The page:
OFF THE TOP
You might have heard: The coronavirus has closed more than 70 local newsrooms across America. And counting. (Poynter)
But did you know: Less local news means more polarization (FiveThirtyEight)
A growing body of research shows that when local newspapers go away, local government is worse off: corruption rises, municipal spending rises, fewer people run for office, and those who are in office tend to be party hard-liners who are less accountable to their constituents. And those constituents become more partisan as well — few people seek out another source for local news when their newspaper goes away, turning to national outlets instead. This is shown by an increase in news deserts of people voting for one party up and down the ballot. That’s because local news offers a “cross-cutting identity,” writes Joshua Darr — something that connects partisans on a different dimension instead of further dividing them along party lines.
+ Earlier: One newspaper helped slow polarization in its community by dropping national politics from its opinion section. Not only did conversation around local issues like architecture and transportation increase, online readership of its opinion section actually doubled. (American Press Institute)
+ Noted: CUNY’s journalism school is launching the Video Business Accelerator, a free virtual training program to help news organizations design and implement sustainable business strategies around video (CUNY); The Membership Puzzle Project will sunset in August, after a five-day virtual event that will cover how to maintain a successful news membership program (Membership Puzzle Project); The Trump administration secretly seized the phone records of New York Times reporters (The New York Times)
API is hiring a Senior Web Applications Engineer
TRY THIS AT HOME
Helping audiences understand and navigate public records (Twitter, @RachelDissell)
A collaborative of Ohio newsrooms working with Cleveland Documenters has launched a free text-message course to help Cleveland residents explore and request public records. The seven courses, each five to 10 minutes long, will cover basic questions like what is a public record, how to phrase a records request, and how long requesters should expect to wait. Once users complete the course, they will receive a cheat sheet, free help in requesting public records, and a chance to win $300.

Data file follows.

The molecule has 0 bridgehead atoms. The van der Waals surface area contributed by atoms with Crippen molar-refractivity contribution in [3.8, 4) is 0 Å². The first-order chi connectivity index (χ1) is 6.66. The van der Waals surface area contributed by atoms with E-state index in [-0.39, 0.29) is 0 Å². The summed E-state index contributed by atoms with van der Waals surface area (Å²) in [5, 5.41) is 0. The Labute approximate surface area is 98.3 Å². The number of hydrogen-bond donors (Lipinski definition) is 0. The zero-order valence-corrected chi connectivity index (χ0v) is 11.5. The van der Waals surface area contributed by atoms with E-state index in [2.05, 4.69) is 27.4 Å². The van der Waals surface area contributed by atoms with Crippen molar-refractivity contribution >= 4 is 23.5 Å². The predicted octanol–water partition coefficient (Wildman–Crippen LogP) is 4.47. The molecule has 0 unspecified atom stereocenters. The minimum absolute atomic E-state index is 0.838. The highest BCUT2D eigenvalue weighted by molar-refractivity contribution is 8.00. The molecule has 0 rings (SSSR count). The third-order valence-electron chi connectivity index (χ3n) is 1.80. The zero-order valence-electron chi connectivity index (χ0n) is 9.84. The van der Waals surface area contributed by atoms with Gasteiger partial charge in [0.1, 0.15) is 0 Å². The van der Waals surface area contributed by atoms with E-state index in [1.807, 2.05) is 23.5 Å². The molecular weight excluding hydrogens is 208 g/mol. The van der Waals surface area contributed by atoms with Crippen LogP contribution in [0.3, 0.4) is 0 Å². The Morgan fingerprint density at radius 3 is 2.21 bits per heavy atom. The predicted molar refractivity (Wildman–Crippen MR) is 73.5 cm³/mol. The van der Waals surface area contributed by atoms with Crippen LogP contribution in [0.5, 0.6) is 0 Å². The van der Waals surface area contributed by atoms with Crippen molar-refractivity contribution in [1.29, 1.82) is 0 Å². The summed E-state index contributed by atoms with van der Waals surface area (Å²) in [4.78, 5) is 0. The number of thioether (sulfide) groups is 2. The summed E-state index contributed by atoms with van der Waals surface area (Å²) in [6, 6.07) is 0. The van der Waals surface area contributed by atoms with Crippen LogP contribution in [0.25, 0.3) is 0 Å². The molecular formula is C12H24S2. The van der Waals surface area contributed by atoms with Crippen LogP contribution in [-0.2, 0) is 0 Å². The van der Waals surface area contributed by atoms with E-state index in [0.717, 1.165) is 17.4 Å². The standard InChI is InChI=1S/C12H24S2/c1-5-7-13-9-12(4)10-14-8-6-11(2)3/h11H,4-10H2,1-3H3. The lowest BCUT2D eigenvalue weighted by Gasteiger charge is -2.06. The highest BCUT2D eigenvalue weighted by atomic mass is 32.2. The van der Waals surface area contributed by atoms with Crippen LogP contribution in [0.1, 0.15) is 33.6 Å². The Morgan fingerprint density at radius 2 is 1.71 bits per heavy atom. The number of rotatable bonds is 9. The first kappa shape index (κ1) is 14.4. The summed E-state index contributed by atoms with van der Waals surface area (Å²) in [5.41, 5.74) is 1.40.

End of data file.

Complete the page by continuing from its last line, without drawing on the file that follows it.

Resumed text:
+ Related: API has launched a new initiative to help local newsrooms do more audience-centered accountability and government reporting (American Press Institute)
+ Earlier: How the Minneapolis Star Tribune helped its readers “be better voters” (Better News)
Australian regulator claims victory in scrap with Big Tech over news (Financial Times)
Australia’s largest publishers — and dozens of smaller media outlets as well — have signed content licensing deals with Facebook and Google, after the passage in February of a groundbreaking law that requires the tech companies to pay publishers to feature their content on their platforms. The deals could generate about A$200 million a year for some publishers. “We are on track for deals all around. It’s been a big success,” said Rod Sims, chair of the Australian Competition and Consumer Commission. Under the new law, news providers can first try to negotiate payment with tech groups, but if that is not successful they can request compulsory final-offer arbitration, for which there are stiff penalties for non-compliance.
Our ability to focus may be limited to 4 or 5 hours a day (The Washington Post)
Many productivity experts support the idea that humans max out their ability to focus and churn out productive work after four to five hours. While some types of work don’t require us to be at our sharpest and most creative, not allowing the brain to rest — ideally for about 20 to 30 minutes after about two hours of focused work — can dampen our motivation as well as our productivity. So, even if you can’t negotiate a four-hour work day, it’s still important to give yourself these blocks of time to rest, says Kalina Michalska, a neuroscientist at the University of California at Riverside.
UP FOR DEBATE
Could more funding of public media strengthen US democracy? (Columbia Journalism Review)
New research shows that the U.S. government is unique among democratic nations in how little it funds public media. In 2020, the $465 million in federal funding that went to public media amounted to $1.40 per capita; the U.K., Sweden and Norway each devote about $100 or more per capita to their public media. This lack of government funding, write Victor Pickard and Timothy Neff, is “particularly troubling considering the connections we and other researchers have found between robustly funded public broadcasting systems and well-informed political cultures … Indeed, one of the links among the world’s strongest democracies is their substantial government funding of public media systems.”
How Philadelphia media covered the George Floyd protests (Reframe)
A newly released study from Reframe, an initiative of Resolve Philly, examines how local Philadelphia media outlets covered the George Floyd protests from May 30 through June 7, 2020. Researchers looked at headlines, photos, sources and keywords used in articles. One of their findings is that the majority of coverage was episodic (that is, reacting to single events) rather than deeply contextualized. Also, much of this type of coverage was highly similar between news outlets — leading researchers to suggest that local news outlets share resources “for episodic, response-focused coverage in order to free up reporters for coverage that highlights thematic context and meets additional information needs.”